If Harry Ward spoke two words a night as a Newsday pressman, that was a lot. He was the silent type, until he spoke the language of love.
“I wish I’d met you a long time ago,” he’d often tell his wife, Rosemary Ward. “I could have done anything.”
For her, he passed a pharmacy course, learned to cook, left dating overtures on her home phone and more — a slow and steady love story that was cut short when lung cancer took his life on April 20. Ward, 55, of Baiting Hollow, had never smoked; he died at St. Catherine of Siena Medical Center in Smithtown.
“I cannot complain,” his widow said. “He was the best man I could have ever met.”
Initially, she paid him little attention when they met about 13 years ago at a Port Jefferson nursing facility, where she was a nurse’s aide and his father was a resident.
At that time, the younger Ward was in his 40s, single and a loner with a passion for golf, a game his father started teaching him when he was a child, the widow said. The two took golfing trips across the country and abroad, hitting balls at some of the most famous courses, including St. Andrews Links in Scotland, she said.
His adult life consisted of golfing by himself almost daily, working nights at Newsday, where he was hired in 1978, and taking golf trips, during which he freely gave out tips, said those who knew him. He was so good that fellow golfers wondered why he didn’t turn professional, his wife said, but Harry Ward rarely told anyone he was too shy in front of crowds.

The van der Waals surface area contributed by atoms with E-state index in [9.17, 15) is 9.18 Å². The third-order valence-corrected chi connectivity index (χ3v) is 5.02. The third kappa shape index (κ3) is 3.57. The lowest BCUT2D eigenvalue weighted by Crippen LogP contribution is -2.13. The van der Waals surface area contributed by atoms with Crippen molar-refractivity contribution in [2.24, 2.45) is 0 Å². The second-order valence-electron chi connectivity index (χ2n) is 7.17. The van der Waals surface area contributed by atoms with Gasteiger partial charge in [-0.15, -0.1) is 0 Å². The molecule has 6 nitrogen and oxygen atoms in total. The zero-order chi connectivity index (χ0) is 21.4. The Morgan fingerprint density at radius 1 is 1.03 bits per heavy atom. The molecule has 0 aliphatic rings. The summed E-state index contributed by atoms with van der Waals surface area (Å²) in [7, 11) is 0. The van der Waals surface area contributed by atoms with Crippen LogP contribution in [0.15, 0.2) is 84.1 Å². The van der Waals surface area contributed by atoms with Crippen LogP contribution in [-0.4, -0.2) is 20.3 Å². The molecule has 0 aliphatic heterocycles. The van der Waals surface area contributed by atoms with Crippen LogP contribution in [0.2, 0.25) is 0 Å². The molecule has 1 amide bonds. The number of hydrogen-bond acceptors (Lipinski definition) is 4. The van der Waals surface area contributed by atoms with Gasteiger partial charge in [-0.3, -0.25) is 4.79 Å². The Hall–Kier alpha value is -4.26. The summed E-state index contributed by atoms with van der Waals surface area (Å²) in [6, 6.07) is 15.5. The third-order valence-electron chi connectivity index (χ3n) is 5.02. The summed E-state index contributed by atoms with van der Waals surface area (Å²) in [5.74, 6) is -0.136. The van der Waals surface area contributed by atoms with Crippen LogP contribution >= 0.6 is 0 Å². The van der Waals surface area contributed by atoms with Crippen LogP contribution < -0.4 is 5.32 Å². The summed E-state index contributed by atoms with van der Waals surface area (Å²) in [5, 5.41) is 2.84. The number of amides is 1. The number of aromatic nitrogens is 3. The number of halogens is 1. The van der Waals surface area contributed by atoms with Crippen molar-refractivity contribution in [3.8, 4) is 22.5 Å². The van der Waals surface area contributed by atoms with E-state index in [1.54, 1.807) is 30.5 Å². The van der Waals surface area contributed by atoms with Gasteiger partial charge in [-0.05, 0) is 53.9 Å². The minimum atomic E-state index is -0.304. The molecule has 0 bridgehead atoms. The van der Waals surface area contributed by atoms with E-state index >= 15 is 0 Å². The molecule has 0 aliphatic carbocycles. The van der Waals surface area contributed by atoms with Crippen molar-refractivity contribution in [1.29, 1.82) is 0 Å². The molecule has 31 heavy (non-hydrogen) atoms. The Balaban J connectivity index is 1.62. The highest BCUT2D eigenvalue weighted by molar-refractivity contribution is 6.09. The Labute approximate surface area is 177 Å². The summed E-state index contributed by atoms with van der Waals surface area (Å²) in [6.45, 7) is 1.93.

“He didn’t have a friend,” Rosemary Ward said. “His friend was golf.”
In his frequent visits to see his father, Newsday retiree Harold “Bud” Ward, the younger man sat quietly and turned away when anyone came into the room, his widow said.
He rarely initiated conversations, but it wasn’t long before his father and his father’s buddies noticed Harry Ward often asking her for things his father might need, she said. When Harry’s only sibling, Linda Ventimiglia, perished in a car crash, the tragedy helped changed the course of Bud Ward’s joking promise of finding Rosemary a husband to a more serious plea for her to date his son, she recalled.
Soon after, the pressman and the nurse had a slightly flirty exchange over why he didn’t talk more than business with her. He laughed. “I see his teeth for the first time,” Ward said.
His patient phone overtures to go out won her over.
But before they dated, Bud Ward died in December 2003. Harry called to talk — for two hours, Ward said.
From then on, teasing about his reticence spiced their yearslong courtship.
Then in 2007, he popped the question, going down on his knees in front of everyone at her friend’s house after Thanksgiving Day dinner, a night when he was almost loquacious, Ward recalled.
“He had his father’s ring and said, ‘If my father were alive, I’d propose to you in front of my father,’ ” Ward recounted. “He put it right there on the table and said ‘This is my father. He’s watching me proposing to you.’ ”
The couple married the next year and their son Joshua was born.
Like his father had taught him, Harry Ward began teaching golf to his son, Joshua, when he was 2 years old and was about to sign him up for golfing classes when he was diagnosed with lung cancer.
The disease forced him to take leave from his Newsday job more than a year ago, but he continued as a part-time pharmacy technician at Stony Brook University Hospital.
Ward is survived by his wife and son, Joshua, 7.
Ward’s body was donated to science. He is expected to be cremated next year, followed by a private memorial.